Waggonner Center continues lecture series

April 12, 2018



News Editor | bjy001@ latech.edu


Students of Louisiana Tech were welcomed by the Waggonner Center on April 5 to join in the discussion of Shakespeare’s “Measure for Measure” and its relation to the #MeToo movement.


The lecture took place in Wyly Auditorium as part of a series of lectures hosted by the Waggonner Center and the Tech theatre department in lead up to the department’s production of “King Lear.”  Paul Crook, dean of theatre, said the lectures are a way to help get students interested in the politics of the show and how they relate to modern times.


“We have made a conscious decision with this production to try and involve people all over the campus,” Crook said. “Partnering with Dr. Mhire and the Waggonner Center was a great opportunity for us, and it fits in so well with this particular play. While there’s an element of the political in all of Shakespeare’s plays, ‘King Lear’ may have the most political relevance to us right now. It is a picture of a country where the political class operates almost solely out of partisan interest, to the detriment of the country.”


Crook said the important takeaway is how Shakespeare’s work can be viewed today and how it compares to the politics of the time.


“Hopefully, students who attended the lectures were able to gain some insight into Shakespeare, his time and how his work connects to us today,” he said.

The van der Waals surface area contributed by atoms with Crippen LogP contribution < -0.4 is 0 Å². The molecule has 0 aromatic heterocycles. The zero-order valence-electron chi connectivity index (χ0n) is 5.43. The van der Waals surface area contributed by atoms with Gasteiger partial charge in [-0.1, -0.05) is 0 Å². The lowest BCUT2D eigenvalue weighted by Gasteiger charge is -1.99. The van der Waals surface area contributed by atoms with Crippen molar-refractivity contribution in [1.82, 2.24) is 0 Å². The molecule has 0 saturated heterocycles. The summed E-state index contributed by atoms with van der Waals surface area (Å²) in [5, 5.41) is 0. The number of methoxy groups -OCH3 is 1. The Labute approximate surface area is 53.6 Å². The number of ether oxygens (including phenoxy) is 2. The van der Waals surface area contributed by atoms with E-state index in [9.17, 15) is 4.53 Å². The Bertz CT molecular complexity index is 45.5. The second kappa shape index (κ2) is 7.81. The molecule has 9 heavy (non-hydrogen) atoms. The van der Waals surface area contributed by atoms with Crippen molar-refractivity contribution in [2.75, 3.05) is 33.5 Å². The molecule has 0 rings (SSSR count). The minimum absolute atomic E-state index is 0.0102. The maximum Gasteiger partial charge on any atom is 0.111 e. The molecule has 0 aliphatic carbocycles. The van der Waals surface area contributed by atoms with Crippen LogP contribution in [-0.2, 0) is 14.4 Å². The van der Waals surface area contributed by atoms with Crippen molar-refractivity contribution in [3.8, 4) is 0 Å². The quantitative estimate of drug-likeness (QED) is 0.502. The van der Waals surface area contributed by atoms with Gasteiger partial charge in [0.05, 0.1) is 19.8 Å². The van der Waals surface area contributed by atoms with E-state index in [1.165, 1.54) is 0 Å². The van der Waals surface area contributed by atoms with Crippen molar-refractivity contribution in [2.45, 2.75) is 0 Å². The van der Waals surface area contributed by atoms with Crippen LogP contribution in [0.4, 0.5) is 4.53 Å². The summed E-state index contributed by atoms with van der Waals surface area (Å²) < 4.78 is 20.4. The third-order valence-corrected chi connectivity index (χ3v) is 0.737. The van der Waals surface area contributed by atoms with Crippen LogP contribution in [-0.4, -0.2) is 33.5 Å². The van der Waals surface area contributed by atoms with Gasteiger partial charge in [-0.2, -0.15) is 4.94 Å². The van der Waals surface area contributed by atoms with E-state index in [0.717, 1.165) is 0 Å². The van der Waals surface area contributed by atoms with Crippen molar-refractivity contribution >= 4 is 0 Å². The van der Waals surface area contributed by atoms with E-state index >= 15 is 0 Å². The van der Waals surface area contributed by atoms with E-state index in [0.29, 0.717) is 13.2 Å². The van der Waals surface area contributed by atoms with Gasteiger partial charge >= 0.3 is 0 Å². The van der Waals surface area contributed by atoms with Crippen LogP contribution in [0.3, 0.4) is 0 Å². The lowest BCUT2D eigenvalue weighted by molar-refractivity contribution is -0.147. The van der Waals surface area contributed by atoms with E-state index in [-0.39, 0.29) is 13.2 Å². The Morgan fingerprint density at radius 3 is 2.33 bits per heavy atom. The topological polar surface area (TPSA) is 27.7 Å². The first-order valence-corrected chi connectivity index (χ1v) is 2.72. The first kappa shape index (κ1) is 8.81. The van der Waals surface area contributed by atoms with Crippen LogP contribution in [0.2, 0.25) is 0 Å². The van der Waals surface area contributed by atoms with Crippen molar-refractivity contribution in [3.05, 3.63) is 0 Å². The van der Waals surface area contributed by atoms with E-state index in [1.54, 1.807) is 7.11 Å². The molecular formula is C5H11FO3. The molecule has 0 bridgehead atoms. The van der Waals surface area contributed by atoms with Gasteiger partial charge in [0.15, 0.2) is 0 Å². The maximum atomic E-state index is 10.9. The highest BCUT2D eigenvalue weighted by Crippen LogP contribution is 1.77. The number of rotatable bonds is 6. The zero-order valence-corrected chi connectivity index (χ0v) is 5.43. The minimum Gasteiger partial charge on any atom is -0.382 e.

The speaker was Rick St.Peter, associate professor of theatre at Clemson University and an award-winning director who is currently directing his own production of “Measure for Measure” at Clemson. He said he finds it necessary to have discussions like this given that he is not directly affected by sexual violence.


“I have a hard time with it because I recognize I come from a place of monstrous privilege,” St.Peter said. “So, I want to be an ally and I worry that this becomes mansplaining. I don’t want to do that at all. I almost didn’t call it this for that reason because I do not want to be co opting something that does not belong to me.”


Freshman theatre major Nina Bergsdottir said she attended the lecture to hear a discussion on the #MeToo movement and its influence on her future field.


“I saw the poster and saw the hashtag Me Too,” Bergsdottir said. “I believe the #MeToo movement is very important, especially in the theatre and film industry. It’s very important that people know about it and something like this brings attention to it.”


Bergsdottir said it is hopeful to have talks like these, as they show how drastically the conversation around sexual assault and sexual violence have opened up.


“I took from it that the industry is changing, as in people are more open to talking about sexual violence within the community,” she said. “It’s great that we have someone like him that opens up conversation because it is such a delicate subject but it is such an important thing to talk about so we can change it.”


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